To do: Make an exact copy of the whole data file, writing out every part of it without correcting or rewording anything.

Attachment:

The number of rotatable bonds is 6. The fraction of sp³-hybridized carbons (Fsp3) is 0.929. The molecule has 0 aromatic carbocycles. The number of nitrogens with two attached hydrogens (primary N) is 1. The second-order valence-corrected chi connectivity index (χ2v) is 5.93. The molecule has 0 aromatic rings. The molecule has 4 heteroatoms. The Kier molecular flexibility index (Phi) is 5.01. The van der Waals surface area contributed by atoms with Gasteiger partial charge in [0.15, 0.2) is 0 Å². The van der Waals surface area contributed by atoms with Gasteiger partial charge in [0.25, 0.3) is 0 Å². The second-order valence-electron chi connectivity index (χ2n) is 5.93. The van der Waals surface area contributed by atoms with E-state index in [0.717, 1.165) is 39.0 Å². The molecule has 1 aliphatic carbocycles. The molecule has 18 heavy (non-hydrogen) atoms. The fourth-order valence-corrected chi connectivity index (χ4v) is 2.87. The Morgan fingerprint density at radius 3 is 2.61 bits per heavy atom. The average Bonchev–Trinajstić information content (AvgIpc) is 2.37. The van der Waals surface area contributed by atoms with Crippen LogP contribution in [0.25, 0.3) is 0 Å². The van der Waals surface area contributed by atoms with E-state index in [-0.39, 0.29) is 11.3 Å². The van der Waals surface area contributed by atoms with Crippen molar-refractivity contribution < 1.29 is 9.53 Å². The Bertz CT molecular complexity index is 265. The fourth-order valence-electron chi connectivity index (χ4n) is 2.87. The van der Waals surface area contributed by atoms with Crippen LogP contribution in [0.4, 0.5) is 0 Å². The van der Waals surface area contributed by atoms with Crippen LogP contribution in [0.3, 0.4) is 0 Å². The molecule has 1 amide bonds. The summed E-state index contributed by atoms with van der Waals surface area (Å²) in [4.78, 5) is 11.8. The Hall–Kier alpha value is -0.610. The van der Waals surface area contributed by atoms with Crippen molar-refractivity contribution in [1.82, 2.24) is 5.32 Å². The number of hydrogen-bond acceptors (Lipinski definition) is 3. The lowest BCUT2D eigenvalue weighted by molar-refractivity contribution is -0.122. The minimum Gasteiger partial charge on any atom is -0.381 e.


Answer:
The number of rotatable bonds is 6. The fraction of sp³-hybridized carbons (Fsp3) is 0.929. The molecule has 0 aromatic carbocycles. The number of nitrogens with two attached hydrogens (primary N) is 1. The second-order valence-corrected chi connectivity index (χ2v) is 5.93. The molecule has 0 aromatic rings. The molecule has 4 heteroatoms. The Kier molecular flexibility index (Phi) is 5.01. The van der Waals surface area contributed by atoms with Gasteiger partial charge in [0.15, 0.2) is 0 Å². The van der Waals surface area contributed by atoms with Gasteiger partial charge in [0.25, 0.3) is 0 Å². The second-order valence-electron chi connectivity index (χ2n) is 5.93. The van der Waals surface area contributed by atoms with E-state index in [0.717, 1.165) is 39.0 Å². The molecule has 1 aliphatic carbocycles. The molecule has 18 heavy (non-hydrogen) atoms. The fourth-order valence-corrected chi connectivity index (χ4v) is 2.87. The Morgan fingerprint density at radius 3 is 2.61 bits per heavy atom. The average Bonchev–Trinajstić information content (AvgIpc) is 2.37. The van der Waals surface area contributed by atoms with Crippen LogP contribution in [0.25, 0.3) is 0 Å². The van der Waals surface area contributed by atoms with E-state index in [-0.39, 0.29) is 11.3 Å². The van der Waals surface area contributed by atoms with Crippen molar-refractivity contribution < 1.29 is 9.53 Å². The Bertz CT molecular complexity index is 265. The fourth-order valence-electron chi connectivity index (χ4n) is 2.87. The van der Waals surface area contributed by atoms with Crippen LogP contribution in [0.4, 0.5) is 0 Å². The van der Waals surface area contributed by atoms with Crippen LogP contribution in [0.3, 0.4) is 0 Å². The molecule has 1 amide bonds. The summed E-state index contributed by atoms with van der Waals surface area (Å²) in [4.78, 5) is 11.8. The Hall–Kier alpha value is -0.610. The van der Waals surface area contributed by atoms with Crippen molar-refractivity contribution in [1.82, 2.24) is 5.32 Å². The number of hydrogen-bond acceptors (Lipinski definition) is 3. The lowest BCUT2D eigenvalue weighted by molar-refractivity contribution is -0.122. The minimum Gasteiger partial charge on any atom is -0.381 e.